Identifying, characterising and engineering fungal plant cell wall degrading enzymes for enhanced biocatalysis in biofuel production

Supervisors: Dr Tracey Gloster, Dr Leighton Pritchard, Dr Sean Chapman

Project Description:

Fungal and oomycete genomes are a rich source of carbohydrate processing enzymes that are capable of plant cell wall degradation. Exploitation of these enzymes is attractive given they have the capability of converting waste lignocellulosic biomass from plants into simpler sugars, which can be utilised in biofuel production.

We will focus on fungal/oomycete species including Rhynchosporium spp., Magnaporthe spp., and Phytophthora spp. These species possess a range of carbohydrate processing specificities with potential in biocatalysis. The first part of the project will involve biomining the genomes of a range of fungal/oomycete species to identify carbohydrate degrading enzymes. The focus will be on enzyme families that have potential for natural and engineered substrate diversity, and which present a promising basis for further engineering.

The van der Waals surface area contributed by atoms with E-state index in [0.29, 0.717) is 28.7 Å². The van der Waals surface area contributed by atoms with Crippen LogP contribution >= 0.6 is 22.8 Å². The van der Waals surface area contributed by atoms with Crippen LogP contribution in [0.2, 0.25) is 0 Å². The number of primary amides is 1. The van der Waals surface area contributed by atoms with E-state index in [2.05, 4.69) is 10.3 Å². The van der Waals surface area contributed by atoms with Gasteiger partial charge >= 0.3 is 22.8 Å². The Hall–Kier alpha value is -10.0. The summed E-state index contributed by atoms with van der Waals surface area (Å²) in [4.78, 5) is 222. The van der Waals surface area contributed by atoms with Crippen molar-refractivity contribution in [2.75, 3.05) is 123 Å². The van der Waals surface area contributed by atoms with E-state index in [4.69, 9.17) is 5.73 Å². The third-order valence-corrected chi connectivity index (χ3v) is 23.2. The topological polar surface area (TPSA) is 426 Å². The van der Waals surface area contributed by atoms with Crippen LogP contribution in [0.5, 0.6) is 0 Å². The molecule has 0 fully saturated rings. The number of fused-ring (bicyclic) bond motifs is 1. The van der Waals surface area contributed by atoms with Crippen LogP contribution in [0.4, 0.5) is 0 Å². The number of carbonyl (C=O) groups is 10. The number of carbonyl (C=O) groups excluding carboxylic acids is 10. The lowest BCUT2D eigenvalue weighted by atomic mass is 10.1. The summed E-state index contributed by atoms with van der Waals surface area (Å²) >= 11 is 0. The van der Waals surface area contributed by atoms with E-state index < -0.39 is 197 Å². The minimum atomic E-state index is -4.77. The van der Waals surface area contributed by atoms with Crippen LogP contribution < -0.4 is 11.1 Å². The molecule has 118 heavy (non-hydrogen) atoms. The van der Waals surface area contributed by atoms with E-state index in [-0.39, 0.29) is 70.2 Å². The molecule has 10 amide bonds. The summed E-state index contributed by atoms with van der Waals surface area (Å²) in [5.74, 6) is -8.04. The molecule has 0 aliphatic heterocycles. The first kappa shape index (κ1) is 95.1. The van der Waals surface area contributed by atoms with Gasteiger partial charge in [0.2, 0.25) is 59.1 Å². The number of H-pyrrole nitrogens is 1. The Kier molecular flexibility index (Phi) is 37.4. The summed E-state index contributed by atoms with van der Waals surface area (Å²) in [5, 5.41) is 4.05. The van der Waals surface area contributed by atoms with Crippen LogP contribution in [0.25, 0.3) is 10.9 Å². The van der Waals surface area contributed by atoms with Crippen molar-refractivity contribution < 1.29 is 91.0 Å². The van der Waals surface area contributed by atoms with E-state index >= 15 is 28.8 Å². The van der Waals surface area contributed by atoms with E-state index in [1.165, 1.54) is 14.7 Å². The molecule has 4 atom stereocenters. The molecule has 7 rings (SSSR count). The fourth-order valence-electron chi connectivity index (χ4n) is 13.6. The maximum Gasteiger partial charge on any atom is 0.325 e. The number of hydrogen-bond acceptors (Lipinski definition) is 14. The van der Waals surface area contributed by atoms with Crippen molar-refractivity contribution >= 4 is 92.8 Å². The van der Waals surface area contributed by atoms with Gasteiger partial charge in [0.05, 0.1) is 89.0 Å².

Following this, the genes encoding a number of these enzymes will be cloned and over-expressed in Escherichia coli, and their activity and specificity against a range of carbohydrate substrates investigated. In addition, the structures of the enzymes will be determined using X-ray crystallography. These structural and functional insights will be used to identify candidates to take forward for engineering, where we will use a rational approach to design mutants, including those where the natural sequence diversity of related enzymes can be incorporated, to explore the potential for enhanced activity and/or a wider substrate specificity. Engineering may require combinations of mutants and iterative cycles in order to obtain enzymes that can be applied in biocatalytic applications.

The project is highly multi-disciplinary and will provide a rich training ground for a PhD student. This will include exposure to bioinformatics, molecular biology, protein biochemistry, enzymology, and structural biology. The student will be based jointly at the University of St Andrews and the James Hutton Institute.

To apply for this project, please go to this link.